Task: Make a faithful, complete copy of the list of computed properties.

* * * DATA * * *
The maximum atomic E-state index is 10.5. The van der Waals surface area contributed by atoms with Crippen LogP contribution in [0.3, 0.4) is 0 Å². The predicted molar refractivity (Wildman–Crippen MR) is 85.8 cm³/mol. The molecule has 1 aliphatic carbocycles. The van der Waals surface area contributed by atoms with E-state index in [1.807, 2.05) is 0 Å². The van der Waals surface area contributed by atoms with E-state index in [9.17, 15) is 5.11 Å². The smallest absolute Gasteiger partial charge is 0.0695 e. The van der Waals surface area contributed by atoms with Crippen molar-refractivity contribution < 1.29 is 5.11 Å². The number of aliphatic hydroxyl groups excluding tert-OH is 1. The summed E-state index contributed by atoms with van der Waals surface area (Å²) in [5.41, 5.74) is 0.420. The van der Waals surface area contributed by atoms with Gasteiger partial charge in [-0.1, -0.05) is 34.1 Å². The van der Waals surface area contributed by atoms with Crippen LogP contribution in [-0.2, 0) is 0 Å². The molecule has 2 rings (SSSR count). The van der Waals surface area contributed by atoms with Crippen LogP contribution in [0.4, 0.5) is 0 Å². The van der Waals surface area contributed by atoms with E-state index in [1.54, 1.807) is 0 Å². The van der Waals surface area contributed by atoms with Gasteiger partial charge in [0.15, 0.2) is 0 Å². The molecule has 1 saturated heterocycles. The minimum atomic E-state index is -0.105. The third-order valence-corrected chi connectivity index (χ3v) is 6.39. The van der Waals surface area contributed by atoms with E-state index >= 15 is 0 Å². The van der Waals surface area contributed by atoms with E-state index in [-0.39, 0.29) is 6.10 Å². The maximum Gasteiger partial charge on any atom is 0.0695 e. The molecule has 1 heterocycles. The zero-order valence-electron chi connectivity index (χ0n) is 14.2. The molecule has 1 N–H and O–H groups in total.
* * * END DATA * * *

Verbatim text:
The maximum atomic E-state index is 10.5. The van der Waals surface area contributed by atoms with Crippen LogP contribution in [0.3, 0.4) is 0 Å². The predicted molar refractivity (Wildman–Crippen MR) is 85.8 cm³/mol. The molecule has 1 aliphatic carbocycles. The van der Waals surface area contributed by atoms with E-state index in [1.807, 2.05) is 0 Å². The van der Waals surface area contributed by atoms with E-state index in [9.17, 15) is 5.11 Å². The smallest absolute Gasteiger partial charge is 0.0695 e. The van der Waals surface area contributed by atoms with Crippen molar-refractivity contribution < 1.29 is 5.11 Å². The number of aliphatic hydroxyl groups excluding tert-OH is 1. The summed E-state index contributed by atoms with van der Waals surface area (Å²) in [5.41, 5.74) is 0.420. The van der Waals surface area contributed by atoms with Gasteiger partial charge in [-0.1, -0.05) is 34.1 Å². The van der Waals surface area contributed by atoms with Crippen LogP contribution in [-0.2, 0) is 0 Å². The molecule has 2 rings (SSSR count). The van der Waals surface area contributed by atoms with Crippen LogP contribution in [0.4, 0.5) is 0 Å². The van der Waals surface area contributed by atoms with E-state index in [1.54, 1.807) is 0 Å². The van der Waals surface area contributed by atoms with Gasteiger partial charge in [0.15, 0.2) is 0 Å². The molecule has 1 saturated heterocycles. The minimum atomic E-state index is -0.105. The third-order valence-corrected chi connectivity index (χ3v) is 6.39. The van der Waals surface area contributed by atoms with E-state index >= 15 is 0 Å². The van der Waals surface area contributed by atoms with E-state index in [-0.39, 0.29) is 6.10 Å². The maximum Gasteiger partial charge on any atom is 0.0695 e. The molecule has 1 heterocycles. The zero-order valence-electron chi connectivity index (χ0n) is 14.2. The molecule has 1 N–H and O–H groups in total.